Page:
A Divvy station at Halsted/Roscoe in Boystown, covered in snow after the system was shutdown for the first time to protect workers and members. Photo by Adam Herstein.
In researching for a new Streetsblog Chicago article I’m writing about Divvy, Chicago’s bike-share system, I wanted to know which stations (really, neighborhoods) had the best connectivity. They are nodes in a network and the bike-share network’s quality is based on how well (a measure of time) and how many ways one can move from node to node.
I read Institute for Transportation Development Policy’s (ITDP) report “The Bike-Share Planning Guide” [PDF] says that one station every 300 meters (984 feet) “should be the basis to ensure mostly uniform coverage”. They also say there should be 10 to 16 stations per square kilometer of the coverage area, which has a more qualitative definition. It’s really up to the system designer, but the report says “the coverage area must be large enough to contain a significant set of users’ origins and destinations”. If you make it too small it won’t meaningfully connect places and “the system will have a lower chance of success because its convenience will be compromised”. (I was inspired to research this after reading coverage of the report in Next City by Nancy Scola.)
Since I don’t yet know the coverage area – I lack the city’s planning guide and geodata – I’ll use two datasets to see if Chicago meets the 300 meters/984 feet standard.
The first dataset I created was a distance matrix in QGIS that measured the straight-line distance between each station and its eight nearest stations. This means I would cover a station in all directions, N, S, E, W, and NW, NE, SE, and SW. Download first dataset, distance matrix.
Each dataset offers multiple ways to gauge connectivity. The first dataset, using a straight-line distance method, gives me mean, standard deviation, maximum value, and minimum value. I sorted the dataset by mean. A station with the lowest mean has the greatest number of nearby stations; in other words, most of its nearby stations are closer to it than the next station in the list.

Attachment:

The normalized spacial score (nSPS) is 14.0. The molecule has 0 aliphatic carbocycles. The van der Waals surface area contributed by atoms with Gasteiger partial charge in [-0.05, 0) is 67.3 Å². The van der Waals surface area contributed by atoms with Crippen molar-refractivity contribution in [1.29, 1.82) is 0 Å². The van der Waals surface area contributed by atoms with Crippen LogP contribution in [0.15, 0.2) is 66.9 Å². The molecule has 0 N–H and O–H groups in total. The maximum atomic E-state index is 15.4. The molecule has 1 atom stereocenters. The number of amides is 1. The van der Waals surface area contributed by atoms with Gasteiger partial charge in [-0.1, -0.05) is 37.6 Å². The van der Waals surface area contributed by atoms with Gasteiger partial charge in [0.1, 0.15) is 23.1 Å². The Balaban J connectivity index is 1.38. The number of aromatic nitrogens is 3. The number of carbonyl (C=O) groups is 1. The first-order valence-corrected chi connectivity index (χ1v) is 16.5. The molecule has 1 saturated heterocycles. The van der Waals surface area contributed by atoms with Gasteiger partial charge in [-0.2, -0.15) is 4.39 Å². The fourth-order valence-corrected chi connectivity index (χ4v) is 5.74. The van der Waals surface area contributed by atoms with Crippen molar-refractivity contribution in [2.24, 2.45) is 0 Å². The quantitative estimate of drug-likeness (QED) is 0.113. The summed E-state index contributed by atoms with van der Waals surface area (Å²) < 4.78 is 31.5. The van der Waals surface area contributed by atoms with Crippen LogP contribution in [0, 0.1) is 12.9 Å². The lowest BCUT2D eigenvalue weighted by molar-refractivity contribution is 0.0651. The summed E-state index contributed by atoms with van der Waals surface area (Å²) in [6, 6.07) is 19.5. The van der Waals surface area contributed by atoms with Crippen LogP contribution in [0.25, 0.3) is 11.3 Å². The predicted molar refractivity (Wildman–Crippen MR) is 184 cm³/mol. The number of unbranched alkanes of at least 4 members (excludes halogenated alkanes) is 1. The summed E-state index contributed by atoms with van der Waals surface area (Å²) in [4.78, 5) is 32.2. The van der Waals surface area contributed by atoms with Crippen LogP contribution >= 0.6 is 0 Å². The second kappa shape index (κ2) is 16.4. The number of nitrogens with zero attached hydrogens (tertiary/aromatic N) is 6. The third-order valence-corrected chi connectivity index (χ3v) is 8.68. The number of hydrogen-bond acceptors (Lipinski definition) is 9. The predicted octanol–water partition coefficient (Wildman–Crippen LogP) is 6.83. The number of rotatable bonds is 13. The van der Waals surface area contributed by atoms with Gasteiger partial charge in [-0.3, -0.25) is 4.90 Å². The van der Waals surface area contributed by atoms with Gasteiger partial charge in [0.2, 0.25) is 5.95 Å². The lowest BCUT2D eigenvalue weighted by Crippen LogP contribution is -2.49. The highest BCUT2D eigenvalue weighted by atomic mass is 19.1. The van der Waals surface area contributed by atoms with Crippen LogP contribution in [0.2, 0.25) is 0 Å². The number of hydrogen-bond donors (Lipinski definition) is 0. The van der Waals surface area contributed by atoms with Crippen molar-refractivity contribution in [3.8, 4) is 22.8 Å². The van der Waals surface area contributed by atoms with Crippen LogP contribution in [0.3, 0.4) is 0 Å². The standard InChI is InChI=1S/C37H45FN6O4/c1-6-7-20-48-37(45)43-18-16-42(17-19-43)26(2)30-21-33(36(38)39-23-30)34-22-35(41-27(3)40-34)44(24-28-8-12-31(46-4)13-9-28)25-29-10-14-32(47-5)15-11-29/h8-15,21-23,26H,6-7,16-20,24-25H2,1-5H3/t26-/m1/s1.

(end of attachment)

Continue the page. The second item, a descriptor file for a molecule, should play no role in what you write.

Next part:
Sorting the first dataset by lowest mean gives these top five best-connected stations:
- Canal St & Monroe St, a block north of Union Station (191), mean of 903.96 feet among nearest 8 stations
- Clinton St & Madison St, outside Presidential Towers and across from Northwestern Train Station (77), 964.19 feet
- Canal St & Madison St, outside Northwestern Train Station (174), 972.40
- Canal St & Adams St, north side of Union Station’s Great Hall (192), 982.02
- State St & Randolph St, outside Walgreens and across from Block 37 (44), 1,04.19
The least-connected stations are:
- Prairie Ave & Garfield Blvd (204), where the nearest station is 4,521 feet away (straight-line distance), or 8.8x greater than the best-connected station, and the mean of the nearest 8 stations is 6,366.82 feet (straight-line distance)
- California Ave & 21st St (348), 6,255.32
- Kedzie Ave & Milwaukee Ave (260), 5,575.30
- Ellis Ave & 58th St (328), 5,198.72
- Shore Drive & 55th St (247), 5,168.26
The second dataset I manipulated is based on Alex Soble’s DivvyBrags Chrome extension that uses a distance matrix created by Nick Bennett (here’s the file) that estimates the bicycle route distance between each station and every other station. This means 88,341 rows! Download second dataset, distance by bike – I loaded it into MySQL to use its maths function, but you could probably use python or R.
The two datasets had some overlap (in bold), but only when finding the stations with the lowest connectivity. In the second dataset, using the estimated bicycle route distance, ranking by the number of stations within 2.5 miles, or the distance one can bike in 30 minutes (the fee-free period) at 12 MPH average, the following are the top five best-connected stations:
- Ogden Ave & Chicago Ave, 133 stations within 2.5 miles
- Green St & Milwaukee Ave, 131
- Desplaines St & Kinzie St, 129
- (tied) Larrabee St & Kingsbury St and Carpenter St & Huron St, 128
- (tied) Clinton St & Lake St and Green St & Randolph St, 125